Why Does Apple Have a Verizon Tower on its Campus?
CEO Steve Jobs caused a bit of a stir when he mentioned that Apple has a Verizon cell tower on its campus. Could this mean Apple is that much closer to announcing a deal with the carrier to offer a Verizon iPhone?
Jobs is notoriously disciplined and rarely goes off message in his public statements. However, Friday's press conference over the iPhone 4 antenna controversy was an anomaly for Apple (NASDAQ: AAPL) because, unlike its well-scripted new product events, this was about Apple having to defend itself.
After spending much of his presentation slamming the press and claiming other smartphones have a similar antenna problem, Jobs was joined on stage by COO Tim Cook and Bob Mansfield, senior vice president of Macintosh hardware engineering, for a Q&A session.
When one person in attendance said they could not replicate the "death grip" reception problem in the Apple auditorium, Jobs replied, "We've got a strong signal here. We have AT&T and Verizon cell sites on campus."
Job's remark didn't get noticed until after transcripts (at the 10:41 mark) of the Q&A came out later in the day on Friday and sent speculation into overdrive. There have been numerous reports from analysts and Asian media that a Verizon CDMA-powered iPhone was in the works, but Apple has remained firmly aligned exclusively with AT&T in the United States.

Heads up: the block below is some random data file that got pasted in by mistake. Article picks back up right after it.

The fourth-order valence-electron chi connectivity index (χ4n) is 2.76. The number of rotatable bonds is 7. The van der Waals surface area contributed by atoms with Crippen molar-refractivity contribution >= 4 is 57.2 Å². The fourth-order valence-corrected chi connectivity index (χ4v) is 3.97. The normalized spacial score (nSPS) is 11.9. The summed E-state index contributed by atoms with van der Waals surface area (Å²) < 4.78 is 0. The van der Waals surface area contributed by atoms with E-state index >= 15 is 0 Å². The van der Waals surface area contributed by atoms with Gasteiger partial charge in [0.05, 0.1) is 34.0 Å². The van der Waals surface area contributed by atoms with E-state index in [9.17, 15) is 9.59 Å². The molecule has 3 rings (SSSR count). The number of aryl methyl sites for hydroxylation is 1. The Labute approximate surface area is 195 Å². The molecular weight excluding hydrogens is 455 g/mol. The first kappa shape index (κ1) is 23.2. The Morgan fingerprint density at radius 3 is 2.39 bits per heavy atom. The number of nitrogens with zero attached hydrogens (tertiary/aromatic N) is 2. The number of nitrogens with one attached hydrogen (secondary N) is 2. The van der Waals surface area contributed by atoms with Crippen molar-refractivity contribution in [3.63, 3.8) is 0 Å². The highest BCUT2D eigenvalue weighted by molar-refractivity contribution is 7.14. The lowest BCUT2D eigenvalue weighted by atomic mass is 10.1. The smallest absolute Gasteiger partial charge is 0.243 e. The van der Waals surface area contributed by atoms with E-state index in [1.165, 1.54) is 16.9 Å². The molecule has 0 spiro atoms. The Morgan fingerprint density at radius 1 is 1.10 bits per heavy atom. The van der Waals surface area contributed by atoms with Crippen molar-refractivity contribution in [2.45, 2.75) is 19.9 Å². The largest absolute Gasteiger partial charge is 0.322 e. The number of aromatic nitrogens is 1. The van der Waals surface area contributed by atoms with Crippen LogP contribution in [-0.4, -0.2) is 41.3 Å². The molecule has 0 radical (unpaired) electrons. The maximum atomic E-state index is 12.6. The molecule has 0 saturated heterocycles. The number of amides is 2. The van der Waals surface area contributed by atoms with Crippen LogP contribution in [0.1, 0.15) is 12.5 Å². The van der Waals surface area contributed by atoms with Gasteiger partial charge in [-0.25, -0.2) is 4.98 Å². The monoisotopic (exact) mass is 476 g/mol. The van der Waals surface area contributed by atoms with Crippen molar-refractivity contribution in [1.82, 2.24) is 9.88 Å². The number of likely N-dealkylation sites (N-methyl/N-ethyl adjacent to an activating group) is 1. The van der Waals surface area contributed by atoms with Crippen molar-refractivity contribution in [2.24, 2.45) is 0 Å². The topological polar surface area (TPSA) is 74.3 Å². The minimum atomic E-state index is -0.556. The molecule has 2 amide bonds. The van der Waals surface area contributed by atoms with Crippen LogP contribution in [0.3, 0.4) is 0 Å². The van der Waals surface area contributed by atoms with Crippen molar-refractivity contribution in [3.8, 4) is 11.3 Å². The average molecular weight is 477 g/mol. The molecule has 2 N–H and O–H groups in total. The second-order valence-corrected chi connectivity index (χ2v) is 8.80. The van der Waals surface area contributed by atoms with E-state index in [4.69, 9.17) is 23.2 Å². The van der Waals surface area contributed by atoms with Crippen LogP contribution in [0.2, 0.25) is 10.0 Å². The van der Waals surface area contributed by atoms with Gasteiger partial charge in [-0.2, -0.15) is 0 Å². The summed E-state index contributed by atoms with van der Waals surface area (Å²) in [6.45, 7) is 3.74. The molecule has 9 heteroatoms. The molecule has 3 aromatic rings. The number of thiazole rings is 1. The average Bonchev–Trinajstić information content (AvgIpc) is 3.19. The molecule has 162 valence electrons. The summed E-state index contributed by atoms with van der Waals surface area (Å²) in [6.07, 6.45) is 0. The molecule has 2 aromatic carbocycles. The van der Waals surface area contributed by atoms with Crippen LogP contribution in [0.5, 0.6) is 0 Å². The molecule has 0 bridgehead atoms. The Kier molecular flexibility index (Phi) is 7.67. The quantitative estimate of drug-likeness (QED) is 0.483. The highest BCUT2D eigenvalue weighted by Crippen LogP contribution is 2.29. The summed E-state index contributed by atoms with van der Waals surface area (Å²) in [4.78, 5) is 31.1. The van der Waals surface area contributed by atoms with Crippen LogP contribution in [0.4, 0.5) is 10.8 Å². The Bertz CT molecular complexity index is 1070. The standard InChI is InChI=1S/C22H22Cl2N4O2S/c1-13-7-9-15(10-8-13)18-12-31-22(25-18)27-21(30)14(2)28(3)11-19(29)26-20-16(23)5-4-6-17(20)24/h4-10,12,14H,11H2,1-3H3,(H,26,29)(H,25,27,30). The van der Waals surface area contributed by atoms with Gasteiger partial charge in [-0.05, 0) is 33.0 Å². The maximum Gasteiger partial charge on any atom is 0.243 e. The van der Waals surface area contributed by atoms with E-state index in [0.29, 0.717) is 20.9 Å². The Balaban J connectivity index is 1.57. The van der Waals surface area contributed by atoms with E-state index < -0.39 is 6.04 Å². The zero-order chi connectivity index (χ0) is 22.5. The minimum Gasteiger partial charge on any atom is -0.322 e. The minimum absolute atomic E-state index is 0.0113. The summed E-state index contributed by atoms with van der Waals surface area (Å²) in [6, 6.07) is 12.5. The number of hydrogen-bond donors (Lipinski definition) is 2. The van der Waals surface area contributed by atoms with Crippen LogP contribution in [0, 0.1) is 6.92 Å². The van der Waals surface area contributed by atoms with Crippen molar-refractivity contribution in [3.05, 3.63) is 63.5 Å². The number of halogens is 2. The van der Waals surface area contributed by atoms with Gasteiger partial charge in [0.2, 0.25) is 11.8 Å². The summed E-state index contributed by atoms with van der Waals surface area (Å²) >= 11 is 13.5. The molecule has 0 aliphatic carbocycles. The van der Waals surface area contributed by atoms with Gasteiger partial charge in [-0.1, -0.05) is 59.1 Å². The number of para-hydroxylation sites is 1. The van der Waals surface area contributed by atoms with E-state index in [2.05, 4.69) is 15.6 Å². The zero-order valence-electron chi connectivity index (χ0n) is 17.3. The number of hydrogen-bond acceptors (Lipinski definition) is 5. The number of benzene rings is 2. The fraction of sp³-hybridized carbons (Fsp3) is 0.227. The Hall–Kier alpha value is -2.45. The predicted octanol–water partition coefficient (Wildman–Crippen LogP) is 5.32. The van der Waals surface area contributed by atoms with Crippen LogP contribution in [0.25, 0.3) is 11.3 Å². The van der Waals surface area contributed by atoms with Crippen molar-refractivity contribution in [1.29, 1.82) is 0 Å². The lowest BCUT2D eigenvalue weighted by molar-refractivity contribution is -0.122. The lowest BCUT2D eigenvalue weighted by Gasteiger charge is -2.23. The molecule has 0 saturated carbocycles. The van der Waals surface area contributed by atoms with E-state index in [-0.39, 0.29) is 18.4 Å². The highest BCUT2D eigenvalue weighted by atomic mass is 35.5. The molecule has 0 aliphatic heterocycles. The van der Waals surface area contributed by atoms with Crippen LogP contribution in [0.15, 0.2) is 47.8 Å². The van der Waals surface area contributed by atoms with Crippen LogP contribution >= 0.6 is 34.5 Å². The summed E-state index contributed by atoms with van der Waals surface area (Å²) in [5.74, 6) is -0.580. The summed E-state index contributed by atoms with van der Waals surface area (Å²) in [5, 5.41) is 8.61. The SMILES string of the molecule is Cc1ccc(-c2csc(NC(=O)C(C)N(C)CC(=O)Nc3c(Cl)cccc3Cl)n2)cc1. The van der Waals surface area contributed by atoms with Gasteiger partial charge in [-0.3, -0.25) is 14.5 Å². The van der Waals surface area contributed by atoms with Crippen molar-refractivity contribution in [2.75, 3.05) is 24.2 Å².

The mention of a Verizon cell tower on the Apple campus led to speculation that, yes indeed, Apple was working on a Verizon iPhone. There was no follow-up question about Verizon at the event and Apple hasn't commented since.
But at least once site, MacRumors, cast some cold water on the Verizon speculation, noting: "While several of these sites have indicated that Apple is unlikely to have invested in the Verizon cell tower infrastructure if it wasn't using it to test Verizon-compatible devices on its campus, the reverse is actually true -- carriers pay considerable sums of money to private landowners for the right to erect towers on their property."
Verizon Wireless declined to discuss the presence of such a tower or even acknowledge one is on the Apple campus, citing competitive reasons.
Iain Gillott, president of iGR, a market research firm covering the wireless industry, was not surprised at the news but also took a cautious view. "If they didn't have testing with Verizon at some stage there would be more reason to be concerned," he told InternetNews.com. "Have they been testing CDMA handsets for years? I would argue they have. It's like the Intel relationship. It didn't start overnight where they suddenly put Intel chips in their devices. You don't do anything overnight in the chip world."
And while prototypes are easy to do Gillott noted that it's the business arrangement to sell them that's the hard part. He figures if there ever is a Verizon iPhone, Apple is more likely to bring one out based on the newer LTE technology than CDMA.
"The engineering chipsets are available today. I would expect them to be playing with those in early forms and have a phone in 2012," he said.